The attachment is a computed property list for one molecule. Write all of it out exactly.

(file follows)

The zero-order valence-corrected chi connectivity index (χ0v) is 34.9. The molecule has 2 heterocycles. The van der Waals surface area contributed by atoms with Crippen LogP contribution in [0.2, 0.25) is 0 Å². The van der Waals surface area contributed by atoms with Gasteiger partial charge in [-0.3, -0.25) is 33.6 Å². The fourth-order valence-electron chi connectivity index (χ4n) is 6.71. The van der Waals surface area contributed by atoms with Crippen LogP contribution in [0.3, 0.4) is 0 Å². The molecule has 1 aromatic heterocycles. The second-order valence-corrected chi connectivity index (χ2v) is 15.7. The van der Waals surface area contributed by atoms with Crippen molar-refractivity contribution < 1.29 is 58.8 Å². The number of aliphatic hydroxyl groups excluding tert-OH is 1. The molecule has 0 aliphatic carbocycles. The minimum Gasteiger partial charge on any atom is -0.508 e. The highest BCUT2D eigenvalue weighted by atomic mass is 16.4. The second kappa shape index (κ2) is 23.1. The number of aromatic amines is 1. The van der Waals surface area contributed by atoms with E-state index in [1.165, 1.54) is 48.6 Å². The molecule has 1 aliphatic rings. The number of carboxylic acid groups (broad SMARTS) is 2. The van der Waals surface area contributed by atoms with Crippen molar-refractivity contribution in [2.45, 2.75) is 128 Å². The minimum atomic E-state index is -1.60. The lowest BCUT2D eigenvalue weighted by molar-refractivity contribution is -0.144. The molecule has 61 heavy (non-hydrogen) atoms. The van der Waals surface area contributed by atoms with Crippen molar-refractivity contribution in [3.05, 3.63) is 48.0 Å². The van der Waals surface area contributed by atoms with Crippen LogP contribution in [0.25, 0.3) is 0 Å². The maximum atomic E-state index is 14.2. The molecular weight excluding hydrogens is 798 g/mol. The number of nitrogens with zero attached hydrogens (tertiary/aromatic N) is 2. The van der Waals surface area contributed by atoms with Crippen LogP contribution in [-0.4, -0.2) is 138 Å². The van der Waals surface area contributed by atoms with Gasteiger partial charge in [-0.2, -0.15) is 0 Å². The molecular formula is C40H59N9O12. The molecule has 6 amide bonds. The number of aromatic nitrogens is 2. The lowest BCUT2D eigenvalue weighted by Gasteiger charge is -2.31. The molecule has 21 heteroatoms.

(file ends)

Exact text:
The zero-order valence-corrected chi connectivity index (χ0v) is 34.9. The molecule has 2 heterocycles. The van der Waals surface area contributed by atoms with Crippen LogP contribution in [0.2, 0.25) is 0 Å². The van der Waals surface area contributed by atoms with Gasteiger partial charge in [-0.3, -0.25) is 33.6 Å². The fourth-order valence-electron chi connectivity index (χ4n) is 6.71. The van der Waals surface area contributed by atoms with Crippen LogP contribution in [0.3, 0.4) is 0 Å². The molecule has 1 aromatic heterocycles. The second-order valence-corrected chi connectivity index (χ2v) is 15.7. The van der Waals surface area contributed by atoms with Crippen molar-refractivity contribution < 1.29 is 58.8 Å². The number of aliphatic hydroxyl groups excluding tert-OH is 1. The molecule has 0 aliphatic carbocycles. The minimum Gasteiger partial charge on any atom is -0.508 e. The highest BCUT2D eigenvalue weighted by atomic mass is 16.4. The second kappa shape index (κ2) is 23.1. The number of aromatic amines is 1. The van der Waals surface area contributed by atoms with E-state index in [1.165, 1.54) is 48.6 Å². The molecule has 1 aliphatic rings. The number of carboxylic acid groups (broad SMARTS) is 2. The van der Waals surface area contributed by atoms with Crippen molar-refractivity contribution in [2.45, 2.75) is 128 Å². The minimum atomic E-state index is -1.60. The lowest BCUT2D eigenvalue weighted by molar-refractivity contribution is -0.144. The molecule has 61 heavy (non-hydrogen) atoms. The van der Waals surface area contributed by atoms with Crippen molar-refractivity contribution in [3.05, 3.63) is 48.0 Å². The van der Waals surface area contributed by atoms with Crippen LogP contribution in [0.25, 0.3) is 0 Å². The maximum atomic E-state index is 14.2. The molecular weight excluding hydrogens is 798 g/mol. The number of nitrogens with zero attached hydrogens (tertiary/aromatic N) is 2. The van der Waals surface area contributed by atoms with Crippen LogP contribution in [-0.4, -0.2) is 138 Å². The van der Waals surface area contributed by atoms with Gasteiger partial charge in [-0.2, -0.15) is 0 Å². The molecular formula is C40H59N9O12. The molecule has 6 amide bonds. The number of aromatic nitrogens is 2. The lowest BCUT2D eigenvalue weighted by Gasteiger charge is -2.31. The molecule has 21 heteroatoms.